The frightening thing is that we are debating this. It’s reminds me of debating whether congress should be able to do indider trading.

    • TomK in Boston

      Agreed. Why do we need JPM screwing up again to focus our attention when we already had the Bush crash, the worst since 1929?

      Unfortunately I know the answer: the power of the romney-types acting through their pawns in congress.

      • Alan in NH

        Well, yes. But one-third of those Senate pawns are up for election, and all of the representative pawns. Is there anyone running anywhere who is not a pawn? Do we know who s(he) is? Is the big money so powerful that we couldn’t change things in two election cycles? Just a thought. Because most of the responses, on this board at least, see a problem with the way things are running now.

        • TomK in Boston

          But very few candidates offer the possibility of change, and a good number who do get bought when they get to DC. I don’t see a lot of Eliz Warrens out there.

    • TheDailyBuzzherd

      Grover9: AMEN.

      Endless debate wastes time, resources, and obfuscates purpose.

       

    • RChicago

      I’m exhausted by the debate.

      Would we sit around debating whether or not Charles Manson should be jailed for his crimes? No. We threw him in jail and threw away the key.

  • Bruce

    I didn’t have a chance to hear the first half of today’s program, but from what I read about it and the comments below, it appears today’s show was a perfect segue from yesterday’s provocative broadcast.  Thanks OnPoint for another stellar effort.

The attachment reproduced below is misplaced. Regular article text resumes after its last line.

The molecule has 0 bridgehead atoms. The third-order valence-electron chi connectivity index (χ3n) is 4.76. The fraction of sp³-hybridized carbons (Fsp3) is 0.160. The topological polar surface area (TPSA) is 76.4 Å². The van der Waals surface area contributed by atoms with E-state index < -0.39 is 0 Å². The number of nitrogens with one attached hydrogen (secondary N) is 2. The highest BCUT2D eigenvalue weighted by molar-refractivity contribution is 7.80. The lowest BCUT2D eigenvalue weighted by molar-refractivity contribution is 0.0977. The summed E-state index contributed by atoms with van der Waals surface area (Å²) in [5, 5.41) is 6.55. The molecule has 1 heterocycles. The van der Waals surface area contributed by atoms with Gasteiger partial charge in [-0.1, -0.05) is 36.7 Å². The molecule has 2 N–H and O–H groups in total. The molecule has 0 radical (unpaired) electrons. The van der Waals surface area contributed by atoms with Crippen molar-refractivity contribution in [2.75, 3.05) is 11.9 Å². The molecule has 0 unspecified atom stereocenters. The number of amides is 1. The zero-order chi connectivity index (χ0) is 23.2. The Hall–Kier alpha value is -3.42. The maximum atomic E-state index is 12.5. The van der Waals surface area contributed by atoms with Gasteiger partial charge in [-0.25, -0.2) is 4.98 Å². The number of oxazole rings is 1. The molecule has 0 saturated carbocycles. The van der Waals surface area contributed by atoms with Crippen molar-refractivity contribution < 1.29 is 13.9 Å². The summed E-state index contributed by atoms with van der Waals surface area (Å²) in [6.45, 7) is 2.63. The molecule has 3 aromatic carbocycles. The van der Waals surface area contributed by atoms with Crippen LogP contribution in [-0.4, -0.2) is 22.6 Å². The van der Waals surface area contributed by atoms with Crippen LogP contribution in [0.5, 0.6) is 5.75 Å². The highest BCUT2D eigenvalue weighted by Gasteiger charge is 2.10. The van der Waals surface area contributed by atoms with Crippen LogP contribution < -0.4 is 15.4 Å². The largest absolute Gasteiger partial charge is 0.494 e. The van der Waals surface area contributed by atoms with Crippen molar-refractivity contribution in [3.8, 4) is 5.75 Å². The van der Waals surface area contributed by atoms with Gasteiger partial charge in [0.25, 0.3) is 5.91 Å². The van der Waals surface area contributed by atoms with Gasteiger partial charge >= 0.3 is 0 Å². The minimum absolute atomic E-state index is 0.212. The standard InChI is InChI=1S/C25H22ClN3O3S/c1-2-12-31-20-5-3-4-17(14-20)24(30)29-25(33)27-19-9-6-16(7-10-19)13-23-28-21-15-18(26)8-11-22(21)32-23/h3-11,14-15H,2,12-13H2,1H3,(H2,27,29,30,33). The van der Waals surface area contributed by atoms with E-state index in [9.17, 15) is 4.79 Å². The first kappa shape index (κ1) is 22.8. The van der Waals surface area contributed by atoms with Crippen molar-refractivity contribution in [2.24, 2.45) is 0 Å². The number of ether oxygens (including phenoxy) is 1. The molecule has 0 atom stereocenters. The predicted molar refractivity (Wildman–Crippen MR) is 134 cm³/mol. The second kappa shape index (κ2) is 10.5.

• TomK in Boston

    I manage my own money and I know what a hedge is. It’s something that goes up when my other holdings go down, to reduce volatility. For example if I think the stock mkt is going down and I don’t want to sell all my stocks, I might buy puts on the S&P, which will go up if the mkt goes down.

    JPM’s loss was NOT a hedge or we would be hearing about what went up to offset the loss. If the hedge loses, the thing it’s hedging gains.

    I think they are lying because there are exemptions in dodd-frank for hedging. There are some restrictions on prop trading but hedging is OK, so you just call your gambling a hedge.

  • http://pulse.yahoo.com/_C2STBLZJK4VKQBV27DVQX3I6CU FAX68

    The most freightining thing about this news is that the people who made the mess are still out there and even got compensations for doing the wrong thing.

    • http://pulse.yahoo.com/_C2STBLZJK4VKQBV27DVQX3I6CU FAX68

      my bad i meant frightening

      • Zing

         No you didn’t…you were honest the first time.

  • Jack Marshak

    It’s funny how President Obama failed to mention in his graduation speech at (all female) Barnard College,

    that women in his administration are paid significantly less than their male counterparts.
    http://www.dailymail.co.uk/news/article-2128513/Women-paid-significantly-Obama-White-House-male-counterparts.html

  • http://pulse.yahoo.com/_C2STBLZJK4VKQBV27DVQX3I6CU FAX68

    While 25 millions Americans are still out of work. The Greed of wall street continues to destroy the retirement plans of hard working middle class Americans.

    Do we always have to suffer? Do the middle class always will be silent while wall street plunder our retirement funds so they can continue using the silver platters that the American middle class polished for them.

    • Zing

       Most of those imaginary 25 “millions” made poor choices for education and career, as you did.  Yes, you suffer for your mistakes.  You were warned and you didn’t listen.

      • JGC

        Yikes, Zing.  Anger management issues tonight. Maybe we need to employ an out-of-work psychologist to get to the bottom of this. 

  • Adrian from RI